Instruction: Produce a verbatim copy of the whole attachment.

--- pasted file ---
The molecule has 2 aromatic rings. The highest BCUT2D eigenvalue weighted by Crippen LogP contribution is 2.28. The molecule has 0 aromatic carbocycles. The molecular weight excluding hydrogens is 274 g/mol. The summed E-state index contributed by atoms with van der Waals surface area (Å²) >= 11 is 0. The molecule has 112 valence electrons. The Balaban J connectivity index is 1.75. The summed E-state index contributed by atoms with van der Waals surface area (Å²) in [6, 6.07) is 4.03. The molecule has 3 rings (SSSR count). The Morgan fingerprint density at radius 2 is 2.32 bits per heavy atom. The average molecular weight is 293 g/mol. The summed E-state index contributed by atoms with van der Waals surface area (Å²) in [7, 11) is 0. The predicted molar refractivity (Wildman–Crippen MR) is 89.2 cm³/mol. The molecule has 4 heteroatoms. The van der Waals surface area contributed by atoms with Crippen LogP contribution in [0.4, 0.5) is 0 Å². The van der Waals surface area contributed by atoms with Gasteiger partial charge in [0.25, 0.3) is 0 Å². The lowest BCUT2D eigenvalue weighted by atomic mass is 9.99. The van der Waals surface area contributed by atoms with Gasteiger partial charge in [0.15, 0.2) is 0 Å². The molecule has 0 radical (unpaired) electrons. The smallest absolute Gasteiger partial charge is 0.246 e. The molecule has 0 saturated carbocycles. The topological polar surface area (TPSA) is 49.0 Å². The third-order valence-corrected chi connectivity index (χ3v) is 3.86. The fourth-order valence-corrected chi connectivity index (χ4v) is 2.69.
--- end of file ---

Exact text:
The molecule has 2 aromatic rings. The highest BCUT2D eigenvalue weighted by Crippen LogP contribution is 2.28. The molecule has 0 aromatic carbocycles. The molecular weight excluding hydrogens is 274 g/mol. The summed E-state index contributed by atoms with van der Waals surface area (Å²) >= 11 is 0. The molecule has 112 valence electrons. The Balaban J connectivity index is 1.75. The summed E-state index contributed by atoms with van der Waals surface area (Å²) in [6, 6.07) is 4.03. The molecule has 3 rings (SSSR count). The Morgan fingerprint density at radius 2 is 2.32 bits per heavy atom. The average molecular weight is 293 g/mol. The summed E-state index contributed by atoms with van der Waals surface area (Å²) in [7, 11) is 0. The predicted molar refractivity (Wildman–Crippen MR) is 89.2 cm³/mol. The molecule has 4 heteroatoms. The van der Waals surface area contributed by atoms with Crippen LogP contribution in [0.4, 0.5) is 0 Å². The van der Waals surface area contributed by atoms with Gasteiger partial charge in [0.25, 0.3) is 0 Å². The lowest BCUT2D eigenvalue weighted by atomic mass is 9.99. The van der Waals surface area contributed by atoms with Gasteiger partial charge in [0.15, 0.2) is 0 Å². The molecule has 0 radical (unpaired) electrons. The smallest absolute Gasteiger partial charge is 0.246 e. The molecule has 0 saturated carbocycles. The topological polar surface area (TPSA) is 49.0 Å². The third-order valence-corrected chi connectivity index (χ3v) is 3.86. The fourth-order valence-corrected chi connectivity index (χ4v) is 2.69.